The Royal National Institute for Deaf People (RNID) said many people it represents will be pleased when the rule is scrapped for weddings, funerals and worship on Monday, and in wider settings on April 18.
“While we should all continue to be careful and act responsibly, being able to see lip patterns and facial expressions is essential and face masks have made communication challenging, and sometimes impossible, for the one in five adults who are deaf or have hearing loss in Scotland,” said Roger Wicks, RNID associate director for policy.
The move has also been welcomed by some people with dementia and their loved ones, while others remain cautious.
Jim Pearson, Alzheimer Scotland Director for Policy and Practice, said: “Some people are welcoming the legislation change in April – there is no doubt that face coverings limit communication, with so many people with dementia relying on facial expression for prompts, reassurance and comfort.
“We have heard from families visiting their loved ones who live in Scotland’s care homes how devastating it has been to have such barriers, particularly when the rest of society can spend time together in their own homes, bars and pubs without face coverings.”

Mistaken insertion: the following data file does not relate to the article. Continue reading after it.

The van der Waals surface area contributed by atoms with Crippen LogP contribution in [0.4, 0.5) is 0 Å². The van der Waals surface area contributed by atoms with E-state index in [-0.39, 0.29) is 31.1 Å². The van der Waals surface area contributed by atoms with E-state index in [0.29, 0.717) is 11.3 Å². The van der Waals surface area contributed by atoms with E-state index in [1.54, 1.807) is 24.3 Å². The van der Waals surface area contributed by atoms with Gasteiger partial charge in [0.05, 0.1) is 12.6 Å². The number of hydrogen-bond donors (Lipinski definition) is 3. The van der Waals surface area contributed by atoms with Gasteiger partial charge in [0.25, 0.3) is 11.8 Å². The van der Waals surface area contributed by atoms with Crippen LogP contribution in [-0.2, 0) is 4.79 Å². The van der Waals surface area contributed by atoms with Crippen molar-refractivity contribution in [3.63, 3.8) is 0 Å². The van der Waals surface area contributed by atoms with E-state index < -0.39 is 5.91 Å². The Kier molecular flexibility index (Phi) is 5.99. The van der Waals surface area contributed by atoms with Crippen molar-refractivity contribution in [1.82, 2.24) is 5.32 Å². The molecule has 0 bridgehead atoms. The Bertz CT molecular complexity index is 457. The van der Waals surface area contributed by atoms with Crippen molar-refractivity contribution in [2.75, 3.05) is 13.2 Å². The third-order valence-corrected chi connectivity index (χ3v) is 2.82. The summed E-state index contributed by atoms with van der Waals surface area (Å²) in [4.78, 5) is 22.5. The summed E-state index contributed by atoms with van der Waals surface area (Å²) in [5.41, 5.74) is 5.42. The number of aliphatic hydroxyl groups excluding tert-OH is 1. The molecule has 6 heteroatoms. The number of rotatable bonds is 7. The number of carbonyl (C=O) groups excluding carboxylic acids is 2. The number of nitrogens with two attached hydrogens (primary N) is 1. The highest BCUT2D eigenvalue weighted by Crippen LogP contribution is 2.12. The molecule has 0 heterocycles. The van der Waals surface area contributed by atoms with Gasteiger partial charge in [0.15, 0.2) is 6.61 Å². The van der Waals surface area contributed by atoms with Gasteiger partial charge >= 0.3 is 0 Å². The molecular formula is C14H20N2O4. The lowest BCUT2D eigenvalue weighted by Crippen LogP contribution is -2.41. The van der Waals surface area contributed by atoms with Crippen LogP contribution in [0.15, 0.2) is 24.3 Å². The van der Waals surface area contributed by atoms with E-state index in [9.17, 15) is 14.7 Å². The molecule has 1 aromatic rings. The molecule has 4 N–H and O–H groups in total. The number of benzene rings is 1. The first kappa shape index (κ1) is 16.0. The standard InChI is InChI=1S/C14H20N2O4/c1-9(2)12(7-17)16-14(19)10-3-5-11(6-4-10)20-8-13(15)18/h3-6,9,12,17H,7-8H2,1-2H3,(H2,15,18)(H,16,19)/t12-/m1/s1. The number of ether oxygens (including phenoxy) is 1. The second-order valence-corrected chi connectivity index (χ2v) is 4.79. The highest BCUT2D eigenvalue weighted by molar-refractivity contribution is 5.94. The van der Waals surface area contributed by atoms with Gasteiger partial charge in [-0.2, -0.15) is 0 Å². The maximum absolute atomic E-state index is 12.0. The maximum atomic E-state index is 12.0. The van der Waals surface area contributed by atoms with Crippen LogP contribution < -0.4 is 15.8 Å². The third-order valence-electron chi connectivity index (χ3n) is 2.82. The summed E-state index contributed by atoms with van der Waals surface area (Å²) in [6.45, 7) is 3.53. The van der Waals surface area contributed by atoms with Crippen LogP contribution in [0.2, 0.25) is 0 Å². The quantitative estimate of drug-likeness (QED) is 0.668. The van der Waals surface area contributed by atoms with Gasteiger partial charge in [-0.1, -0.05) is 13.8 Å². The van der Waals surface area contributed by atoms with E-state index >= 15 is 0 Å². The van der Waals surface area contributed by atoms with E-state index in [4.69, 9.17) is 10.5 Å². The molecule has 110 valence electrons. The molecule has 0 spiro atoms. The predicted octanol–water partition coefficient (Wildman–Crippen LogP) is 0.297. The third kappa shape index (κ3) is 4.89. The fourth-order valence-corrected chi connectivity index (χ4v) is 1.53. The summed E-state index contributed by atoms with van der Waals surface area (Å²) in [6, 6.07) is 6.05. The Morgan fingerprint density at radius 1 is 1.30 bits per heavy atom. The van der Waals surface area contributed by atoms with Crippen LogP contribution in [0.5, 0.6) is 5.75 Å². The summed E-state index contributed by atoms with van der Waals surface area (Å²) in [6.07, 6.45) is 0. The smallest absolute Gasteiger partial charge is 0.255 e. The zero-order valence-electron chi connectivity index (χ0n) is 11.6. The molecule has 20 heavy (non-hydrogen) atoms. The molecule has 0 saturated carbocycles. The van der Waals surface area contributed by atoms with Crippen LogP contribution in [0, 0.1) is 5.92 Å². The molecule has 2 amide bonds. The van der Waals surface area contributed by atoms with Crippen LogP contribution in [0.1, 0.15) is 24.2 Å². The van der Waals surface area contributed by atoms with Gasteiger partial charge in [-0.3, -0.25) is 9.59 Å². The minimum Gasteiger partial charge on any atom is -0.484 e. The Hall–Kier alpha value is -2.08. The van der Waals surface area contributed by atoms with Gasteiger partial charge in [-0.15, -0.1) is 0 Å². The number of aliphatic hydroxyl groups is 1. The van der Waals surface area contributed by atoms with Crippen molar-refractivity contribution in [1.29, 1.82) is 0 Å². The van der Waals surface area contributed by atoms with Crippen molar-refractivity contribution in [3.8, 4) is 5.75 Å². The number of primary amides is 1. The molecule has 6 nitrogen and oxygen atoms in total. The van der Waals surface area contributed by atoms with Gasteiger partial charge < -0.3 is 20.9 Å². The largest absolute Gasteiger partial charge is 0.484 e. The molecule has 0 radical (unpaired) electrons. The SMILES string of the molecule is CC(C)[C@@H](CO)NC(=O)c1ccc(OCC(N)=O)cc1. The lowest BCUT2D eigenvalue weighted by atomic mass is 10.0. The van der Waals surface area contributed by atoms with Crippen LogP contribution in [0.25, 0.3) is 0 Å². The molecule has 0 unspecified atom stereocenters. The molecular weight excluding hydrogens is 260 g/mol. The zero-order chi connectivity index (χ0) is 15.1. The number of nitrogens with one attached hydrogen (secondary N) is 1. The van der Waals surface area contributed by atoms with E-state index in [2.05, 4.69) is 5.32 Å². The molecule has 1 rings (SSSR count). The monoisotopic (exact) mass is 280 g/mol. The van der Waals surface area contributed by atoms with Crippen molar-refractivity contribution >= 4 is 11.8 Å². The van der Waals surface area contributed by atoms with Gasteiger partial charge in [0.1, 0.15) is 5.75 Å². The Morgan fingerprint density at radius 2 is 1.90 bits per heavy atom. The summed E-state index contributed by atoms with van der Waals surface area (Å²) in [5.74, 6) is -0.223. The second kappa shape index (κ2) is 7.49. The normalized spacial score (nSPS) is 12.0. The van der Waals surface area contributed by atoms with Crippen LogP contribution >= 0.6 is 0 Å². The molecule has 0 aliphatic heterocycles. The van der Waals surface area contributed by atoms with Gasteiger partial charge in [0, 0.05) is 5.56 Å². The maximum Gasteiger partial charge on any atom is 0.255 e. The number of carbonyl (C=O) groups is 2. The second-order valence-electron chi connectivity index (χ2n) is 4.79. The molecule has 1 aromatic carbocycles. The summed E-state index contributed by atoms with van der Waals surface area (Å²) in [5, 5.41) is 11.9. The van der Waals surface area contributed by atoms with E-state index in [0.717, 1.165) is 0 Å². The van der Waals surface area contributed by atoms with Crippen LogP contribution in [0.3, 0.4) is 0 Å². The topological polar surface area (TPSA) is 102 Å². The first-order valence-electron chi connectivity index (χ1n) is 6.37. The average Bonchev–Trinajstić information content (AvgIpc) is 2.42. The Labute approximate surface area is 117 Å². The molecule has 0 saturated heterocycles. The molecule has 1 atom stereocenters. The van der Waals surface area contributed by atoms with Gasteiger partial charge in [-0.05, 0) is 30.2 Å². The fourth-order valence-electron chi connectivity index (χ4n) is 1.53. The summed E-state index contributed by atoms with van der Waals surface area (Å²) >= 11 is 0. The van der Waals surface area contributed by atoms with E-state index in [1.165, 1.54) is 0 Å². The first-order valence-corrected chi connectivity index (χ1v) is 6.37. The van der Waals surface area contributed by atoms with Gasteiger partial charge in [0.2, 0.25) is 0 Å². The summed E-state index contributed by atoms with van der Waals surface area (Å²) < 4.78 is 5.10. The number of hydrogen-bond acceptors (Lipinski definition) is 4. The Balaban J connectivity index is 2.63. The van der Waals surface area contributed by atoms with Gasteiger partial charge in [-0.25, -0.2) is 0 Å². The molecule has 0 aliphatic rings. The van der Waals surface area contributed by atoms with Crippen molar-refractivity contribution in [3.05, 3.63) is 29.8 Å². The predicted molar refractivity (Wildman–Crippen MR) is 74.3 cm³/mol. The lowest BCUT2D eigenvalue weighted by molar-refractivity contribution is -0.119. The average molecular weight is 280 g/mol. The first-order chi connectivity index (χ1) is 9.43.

But Mr Pearson added: “Conversely, we know how anxious people with dementia and their families and carers are about attending groups, places of worship, shops etc at a time when regulations are relaxing yet infection rates are continuing to soar.”
Scots who are immunosupressed or otherwise vulnerable have said they feel ignored by the change in rules.
He and his wife Fiona said they are “extremely alarmed” by the rule change, and that it seems “ludicrous” given current record-high Covid infections and hospitalisations.
“There is no way that we would feel confident about being in indoor public spaces if people are walking about without the most basic, easy-to-use and effective public protection there is,” they said.
“So many will interpret the ending of the mandate as a signal that face coverings are no longer needed. Guidance really is not sufficient.
“It really feels as if people more vulnerable to Covid are being completely disregarded.”
Jo Nove, Acting Chief Executive at blood cancer charity Myeloma UK, said: “Relaxing the rules on face masks will cause huge anxiety for immunocompromised people, who will no doubt feel left behind as the rest of the world moves forward.”
She added: “Our concern is that without compulsory mask-wearing and testing many will feel they have little choice but to return to some form of shielding and limit their contact with others.
Clinically vulnerable patients should not be treated like second-class citizens. They deserve to feel safe, listened to and protected.”
Mr Wicks added: “For those members of the public who want or need to continue to wear a face mask, we would urge them to follow our straightforward communication tips and to use a transparent mask or lower their mask if they’re talking to a deaf person or someone with hearing loss.”